I’ve had a few conversations about conservation recently and how it differs from rewilding, and how that in turn is different from just abandoning land. To shed a little light on the matter, it’s worth looking the four principles of rewilding that the charity Rewilding Britain describe.
- People are still involved – ‘rewilding is a choice of land management’, and people can still use the land. You’d want to stick to nature-based enterprises as much as possible, but it’s not about creating no-go areas. After all, part of the reason to create more wild areas is that we enjoy visiting them.
- Nature is in charge – rewilding aims to free up the land, and then let nature take its course. There’s no ideal in mind for what happens next. Some management may be required, certainly at the start, if ecosystems aren’t functioning as they should. But once they are, let it go where it wants to go.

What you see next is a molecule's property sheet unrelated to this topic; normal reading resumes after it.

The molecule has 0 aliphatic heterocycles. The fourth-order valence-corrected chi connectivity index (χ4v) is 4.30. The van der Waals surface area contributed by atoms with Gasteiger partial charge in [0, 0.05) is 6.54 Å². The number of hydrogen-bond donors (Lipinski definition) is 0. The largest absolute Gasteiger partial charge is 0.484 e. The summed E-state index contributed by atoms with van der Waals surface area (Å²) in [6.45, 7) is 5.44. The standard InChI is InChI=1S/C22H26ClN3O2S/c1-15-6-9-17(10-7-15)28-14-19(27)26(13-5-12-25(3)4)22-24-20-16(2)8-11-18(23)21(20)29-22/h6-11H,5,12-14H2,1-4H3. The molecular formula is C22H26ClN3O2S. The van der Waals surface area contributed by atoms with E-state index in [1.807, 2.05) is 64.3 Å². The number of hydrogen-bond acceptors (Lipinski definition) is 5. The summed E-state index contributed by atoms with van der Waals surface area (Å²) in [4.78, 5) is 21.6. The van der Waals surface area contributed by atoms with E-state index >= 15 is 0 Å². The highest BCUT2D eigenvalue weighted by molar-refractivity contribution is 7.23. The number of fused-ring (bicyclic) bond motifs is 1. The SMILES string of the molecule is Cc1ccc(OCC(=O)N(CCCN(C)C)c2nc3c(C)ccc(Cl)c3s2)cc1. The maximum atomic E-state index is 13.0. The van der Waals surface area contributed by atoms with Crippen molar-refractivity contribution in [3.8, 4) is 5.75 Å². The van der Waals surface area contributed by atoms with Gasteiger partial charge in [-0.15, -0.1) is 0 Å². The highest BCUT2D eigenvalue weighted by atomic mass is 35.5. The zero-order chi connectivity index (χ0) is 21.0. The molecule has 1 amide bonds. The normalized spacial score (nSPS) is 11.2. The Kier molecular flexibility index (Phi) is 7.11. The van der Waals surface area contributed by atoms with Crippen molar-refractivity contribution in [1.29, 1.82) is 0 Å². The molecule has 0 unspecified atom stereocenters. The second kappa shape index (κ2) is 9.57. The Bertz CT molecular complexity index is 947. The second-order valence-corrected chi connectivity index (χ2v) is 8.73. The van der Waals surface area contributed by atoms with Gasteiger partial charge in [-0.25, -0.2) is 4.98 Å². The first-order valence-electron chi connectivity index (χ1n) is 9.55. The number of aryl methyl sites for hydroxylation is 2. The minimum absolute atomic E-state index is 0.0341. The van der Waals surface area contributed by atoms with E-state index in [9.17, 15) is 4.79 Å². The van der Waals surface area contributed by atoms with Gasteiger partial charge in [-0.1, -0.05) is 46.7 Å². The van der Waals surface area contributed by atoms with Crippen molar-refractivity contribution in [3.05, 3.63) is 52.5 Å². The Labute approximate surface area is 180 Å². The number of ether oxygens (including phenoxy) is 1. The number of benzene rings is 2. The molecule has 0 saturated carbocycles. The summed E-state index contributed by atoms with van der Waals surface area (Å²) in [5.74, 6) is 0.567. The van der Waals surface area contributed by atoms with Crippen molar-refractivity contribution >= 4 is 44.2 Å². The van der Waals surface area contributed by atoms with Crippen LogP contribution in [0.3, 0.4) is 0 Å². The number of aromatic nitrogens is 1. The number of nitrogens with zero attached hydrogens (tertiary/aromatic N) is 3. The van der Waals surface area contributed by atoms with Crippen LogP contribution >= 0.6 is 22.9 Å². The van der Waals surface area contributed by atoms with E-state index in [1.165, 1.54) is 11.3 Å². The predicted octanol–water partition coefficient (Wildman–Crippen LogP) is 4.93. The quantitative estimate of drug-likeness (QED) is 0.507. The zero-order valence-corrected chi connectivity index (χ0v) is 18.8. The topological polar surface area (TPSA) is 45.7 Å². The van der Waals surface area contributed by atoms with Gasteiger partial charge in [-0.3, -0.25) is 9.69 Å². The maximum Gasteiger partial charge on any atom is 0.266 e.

- Scale is important – if you were planning to rewild your back garden, that’s just going to look like neglect for the most part. Rewilding works better with larger areas and with buffer zones in between wild areas and managed areas. In Britain, the rewilders have their eye on the Scottish Highlands.
- It’s a long term plan – it will take a long time to restore damaged landscapes and let nature reshape them. It’s an inter-generational strategy, a gift from the present to the future. If we were to start the process in the Highlands now, most of us wouldn’t live to see it in all its glory. But our children would begin to see it emerging, and every generation thereafter.
I think rewilding is a uniquely exciting project, when you consider the large scale and long term vision of it. It’s a pretty new idea – Rewilding Britain is only a couple of years old – but I look forward to seeing how the movement takes shape.